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Cerebral Palsy and Child Development

Signs and Development of a Child With Cerebral Palsy

Cerebral palsy is often the result of serious brain trauma during pregnancy or the birthing process. Sadly, cerebral palsy is, in many cases, preventable.

It's important to understand the signs of cerebral palsy and how it affects a child's development for parents who believe their child may have this neurological disorder. A child with cerebral palsy will have unique needs and medical treatment options as he or she ages.

There are varying degrees and types of cerebral palsy, which each affect a child differently, but the common factor is that cerebral palsy leads to diminished motor skills and muscle movement. With motor skills, muscle movement, balance and other functions controlled by different parts of the brain, the symptoms may also depend on the location of the brain injury.

What to Expect as a Child Ages With Cerebral Palsy

In most cases, a child with cerebral palsy will begin to demonstrate signs shortly after birth. The following is a brief explanation of what to expect as the child ages, according to the U.S. Centers for Disease Control and Prevention:

  • Child 0 to 2 months old: An infant of this age may have difficulty keeping his or her head up. A child with cerebral palsy may also have stiff legs or legs that stay straight and scissor together frequently.
  • Child 2 to 6 months old: Child development in these months may be limited in range of motion. A child may have trouble holding his or her head up and may reach for items with only one hand while fisting the other hand.
  • Child 6 months to 2 years old: Motor skills and movement during these months will be distinct from the development of other children who do not have cerebral palsy. Noticeable signs include an inability to crawl, walk, stand or sit. Toys with wheels may present a challenge for a child with cerebral palsy.
  • Child 2 to 5 years old: Depending on the severity of the cerebral palsy, a child in this age group may continue to struggle with activities such as walking, running, sitting, writing and biking. Educational development and learning activities may also be affected by the illness at this age.
  • Child greater than 5 years old: With treatment and physical therapy, it is possible that a child with cerebral palsy will demonstrate diminished developmental difficulties. A child may have symptoms that appear only as clumsiness or awkwardness. A child with severe cerebral palsy, however, may never walk, run, eat or play without assistance. Depending on the type of cerebral palsy, a child may continue to struggle with motor impairments such as developmental delay, reading or comprehension disorders and other learning disabilities. However, many children with cerebral palsy do not experience cognitive impairment.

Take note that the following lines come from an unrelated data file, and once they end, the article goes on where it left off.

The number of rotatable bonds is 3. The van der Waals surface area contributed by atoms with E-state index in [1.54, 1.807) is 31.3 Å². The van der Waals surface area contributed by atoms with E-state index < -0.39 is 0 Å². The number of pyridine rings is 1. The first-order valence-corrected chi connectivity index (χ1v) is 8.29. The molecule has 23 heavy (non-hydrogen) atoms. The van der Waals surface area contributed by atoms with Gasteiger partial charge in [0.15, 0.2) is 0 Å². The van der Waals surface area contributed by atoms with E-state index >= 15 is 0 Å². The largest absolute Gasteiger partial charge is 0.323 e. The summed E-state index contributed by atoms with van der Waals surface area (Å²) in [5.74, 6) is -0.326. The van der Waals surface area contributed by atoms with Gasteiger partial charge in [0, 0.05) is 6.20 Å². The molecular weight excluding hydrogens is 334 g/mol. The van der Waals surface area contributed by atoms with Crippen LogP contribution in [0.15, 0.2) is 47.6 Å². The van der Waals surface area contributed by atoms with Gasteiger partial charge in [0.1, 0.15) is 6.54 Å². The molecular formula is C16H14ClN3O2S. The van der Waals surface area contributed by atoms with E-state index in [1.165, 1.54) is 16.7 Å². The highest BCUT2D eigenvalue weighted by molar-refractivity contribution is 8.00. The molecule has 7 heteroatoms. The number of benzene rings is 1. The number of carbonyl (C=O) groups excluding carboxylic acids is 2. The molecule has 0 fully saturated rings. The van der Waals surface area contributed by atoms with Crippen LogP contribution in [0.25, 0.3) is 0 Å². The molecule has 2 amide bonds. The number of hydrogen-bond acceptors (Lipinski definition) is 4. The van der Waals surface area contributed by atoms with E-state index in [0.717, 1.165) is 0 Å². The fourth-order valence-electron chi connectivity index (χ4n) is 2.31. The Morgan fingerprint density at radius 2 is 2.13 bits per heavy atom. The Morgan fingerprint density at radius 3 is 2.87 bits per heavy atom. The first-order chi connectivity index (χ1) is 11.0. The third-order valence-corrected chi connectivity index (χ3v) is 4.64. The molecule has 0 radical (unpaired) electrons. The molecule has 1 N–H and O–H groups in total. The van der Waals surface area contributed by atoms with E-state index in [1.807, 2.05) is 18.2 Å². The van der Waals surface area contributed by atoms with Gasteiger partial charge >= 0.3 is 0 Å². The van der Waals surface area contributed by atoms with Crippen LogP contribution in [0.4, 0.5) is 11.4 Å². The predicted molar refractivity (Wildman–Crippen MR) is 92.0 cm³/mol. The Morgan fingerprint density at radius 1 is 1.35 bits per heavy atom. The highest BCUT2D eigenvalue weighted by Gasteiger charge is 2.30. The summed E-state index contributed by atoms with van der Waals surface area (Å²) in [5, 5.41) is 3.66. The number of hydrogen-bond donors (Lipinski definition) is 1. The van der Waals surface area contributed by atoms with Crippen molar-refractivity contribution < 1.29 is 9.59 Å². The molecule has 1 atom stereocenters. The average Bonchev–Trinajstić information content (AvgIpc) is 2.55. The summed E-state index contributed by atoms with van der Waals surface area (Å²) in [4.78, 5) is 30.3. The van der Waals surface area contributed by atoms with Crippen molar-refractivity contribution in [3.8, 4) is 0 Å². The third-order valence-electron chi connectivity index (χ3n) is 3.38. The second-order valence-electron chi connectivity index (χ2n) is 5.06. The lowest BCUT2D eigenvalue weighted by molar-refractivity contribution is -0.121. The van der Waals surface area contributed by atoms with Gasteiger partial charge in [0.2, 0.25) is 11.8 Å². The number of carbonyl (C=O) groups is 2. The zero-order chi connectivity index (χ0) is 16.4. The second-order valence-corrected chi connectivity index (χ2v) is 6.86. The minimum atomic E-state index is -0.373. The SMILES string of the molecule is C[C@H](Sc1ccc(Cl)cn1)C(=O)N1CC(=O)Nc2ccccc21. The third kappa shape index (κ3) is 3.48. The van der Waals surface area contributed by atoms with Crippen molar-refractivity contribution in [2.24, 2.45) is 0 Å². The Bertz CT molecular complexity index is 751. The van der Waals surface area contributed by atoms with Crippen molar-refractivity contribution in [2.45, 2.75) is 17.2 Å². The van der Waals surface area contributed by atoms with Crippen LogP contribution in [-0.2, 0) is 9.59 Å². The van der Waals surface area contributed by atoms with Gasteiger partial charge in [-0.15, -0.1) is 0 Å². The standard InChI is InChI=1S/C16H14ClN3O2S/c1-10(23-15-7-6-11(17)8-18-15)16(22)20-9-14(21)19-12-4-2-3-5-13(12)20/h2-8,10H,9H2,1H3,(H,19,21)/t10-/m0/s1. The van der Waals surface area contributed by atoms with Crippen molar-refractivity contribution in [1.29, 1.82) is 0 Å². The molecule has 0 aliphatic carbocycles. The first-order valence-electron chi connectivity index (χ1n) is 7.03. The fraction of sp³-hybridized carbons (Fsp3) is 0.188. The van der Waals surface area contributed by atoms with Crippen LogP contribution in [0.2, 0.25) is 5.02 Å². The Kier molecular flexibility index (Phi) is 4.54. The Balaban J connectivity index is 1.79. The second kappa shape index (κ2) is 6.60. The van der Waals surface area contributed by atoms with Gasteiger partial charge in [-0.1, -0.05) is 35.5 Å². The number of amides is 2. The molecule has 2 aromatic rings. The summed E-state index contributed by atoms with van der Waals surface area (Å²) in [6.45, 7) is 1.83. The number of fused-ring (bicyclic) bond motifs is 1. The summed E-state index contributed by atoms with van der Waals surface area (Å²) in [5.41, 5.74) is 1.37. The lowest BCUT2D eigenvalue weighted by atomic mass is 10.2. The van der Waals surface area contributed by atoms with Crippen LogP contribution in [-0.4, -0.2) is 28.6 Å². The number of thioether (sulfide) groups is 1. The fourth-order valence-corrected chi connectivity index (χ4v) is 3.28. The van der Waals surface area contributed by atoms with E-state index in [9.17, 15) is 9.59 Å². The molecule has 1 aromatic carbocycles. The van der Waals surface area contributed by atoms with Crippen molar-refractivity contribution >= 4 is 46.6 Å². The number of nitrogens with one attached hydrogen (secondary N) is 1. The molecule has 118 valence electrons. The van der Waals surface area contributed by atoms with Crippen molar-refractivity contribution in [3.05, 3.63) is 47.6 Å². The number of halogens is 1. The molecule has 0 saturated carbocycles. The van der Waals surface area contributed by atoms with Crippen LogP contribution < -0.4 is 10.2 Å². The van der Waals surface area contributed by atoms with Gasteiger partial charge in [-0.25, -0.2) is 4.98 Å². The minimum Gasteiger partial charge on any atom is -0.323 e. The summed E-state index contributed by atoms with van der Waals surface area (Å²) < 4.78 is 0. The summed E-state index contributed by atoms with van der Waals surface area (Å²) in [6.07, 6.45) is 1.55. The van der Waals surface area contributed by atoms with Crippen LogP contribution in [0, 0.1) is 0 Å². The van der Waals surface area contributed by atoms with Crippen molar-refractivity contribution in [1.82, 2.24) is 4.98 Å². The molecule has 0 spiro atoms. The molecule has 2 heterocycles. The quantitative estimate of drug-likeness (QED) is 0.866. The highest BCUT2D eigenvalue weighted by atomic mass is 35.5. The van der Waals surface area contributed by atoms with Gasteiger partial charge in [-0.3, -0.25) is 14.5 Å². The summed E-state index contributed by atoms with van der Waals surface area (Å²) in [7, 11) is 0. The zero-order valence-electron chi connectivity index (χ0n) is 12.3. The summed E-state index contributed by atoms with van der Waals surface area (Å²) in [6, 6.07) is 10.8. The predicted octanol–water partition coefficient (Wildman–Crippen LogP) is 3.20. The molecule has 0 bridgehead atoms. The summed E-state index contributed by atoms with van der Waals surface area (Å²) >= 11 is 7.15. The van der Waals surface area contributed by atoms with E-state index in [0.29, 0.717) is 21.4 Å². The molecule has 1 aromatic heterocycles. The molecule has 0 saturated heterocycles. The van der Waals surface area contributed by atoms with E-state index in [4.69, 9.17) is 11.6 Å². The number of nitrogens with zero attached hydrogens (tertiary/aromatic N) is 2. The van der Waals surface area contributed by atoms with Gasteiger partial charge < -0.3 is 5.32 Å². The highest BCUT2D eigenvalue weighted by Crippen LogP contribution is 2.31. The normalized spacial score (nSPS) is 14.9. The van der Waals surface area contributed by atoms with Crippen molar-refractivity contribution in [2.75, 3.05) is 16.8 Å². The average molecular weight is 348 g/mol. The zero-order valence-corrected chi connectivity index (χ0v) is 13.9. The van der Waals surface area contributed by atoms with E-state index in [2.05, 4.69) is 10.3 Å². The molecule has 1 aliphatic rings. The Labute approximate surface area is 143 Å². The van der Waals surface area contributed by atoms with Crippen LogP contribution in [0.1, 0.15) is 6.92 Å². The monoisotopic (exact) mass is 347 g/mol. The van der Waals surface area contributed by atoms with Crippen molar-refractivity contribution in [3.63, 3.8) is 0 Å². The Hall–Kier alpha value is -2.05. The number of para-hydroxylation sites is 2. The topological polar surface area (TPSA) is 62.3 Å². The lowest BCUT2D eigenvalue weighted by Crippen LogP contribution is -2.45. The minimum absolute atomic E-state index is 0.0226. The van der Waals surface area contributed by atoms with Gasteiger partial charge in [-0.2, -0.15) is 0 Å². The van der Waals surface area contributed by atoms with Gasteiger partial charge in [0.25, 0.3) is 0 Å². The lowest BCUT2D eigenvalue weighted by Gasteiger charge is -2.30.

If at any time you recognize these symptoms and have questions about whether your child may have cerebral palsy or questions about your child's development after a cerebral palsy diagnosis, contact your doctor. An early diagnosis can lead to greater options for treatment and therapy to allow your child to live a normal and happy life.

Treatment and Rehab Options After a Cerebral Palsy Diagnosis

Parents of a child with cerebral palsy have a lot of options, even though it is not curable. After a cerebral palsy diagnosis, it's likely that the doctor may prescribe any of the following:

  • Rehabilitation
  • Physical therapy, speech therapy or occupational therapy
  • Clinical trials and other experimental treatment
  • Prescription medicine
  • Surgery
  • Long-term care
  • Assistance devices such as wheelchairs, crutches and braces

These cerebral palsy rehabilitation resources may improve limb function, muscle movement and control, motor skills and interpersonal skills. These options are often expensive and parents raising a child with a birth injury may want to consider legal action to recoup compensation for their medical expenses.

Learn More About Options After a Cerebral Palsy Diagnosis

The Birth Injury Team is a subsidiary of Silvers, Langsam & Weitzman, P.C., made up of experienced attorneys and medical professionals. Our lawyers have more than 100 years of combined experience handling birth injury cases. We are dedicated to helping parents understand their child's condition and guiding them through the process of securing the care and support they need. Located in Philadelphia, we serve clients across the United States.

To discuss your child's needs with The Birth Injury Team and to learn about your options for taking legal action, contact our office in Philadelphia, Pennsylvania. We serve clients nationwide.


Located in Philadelphia, Silvers, Langsam & Weitzman, P.C., home of MyPhillyLawyer, serves clients in Philadelphia County, Pennsylvania, and throughout the United States.

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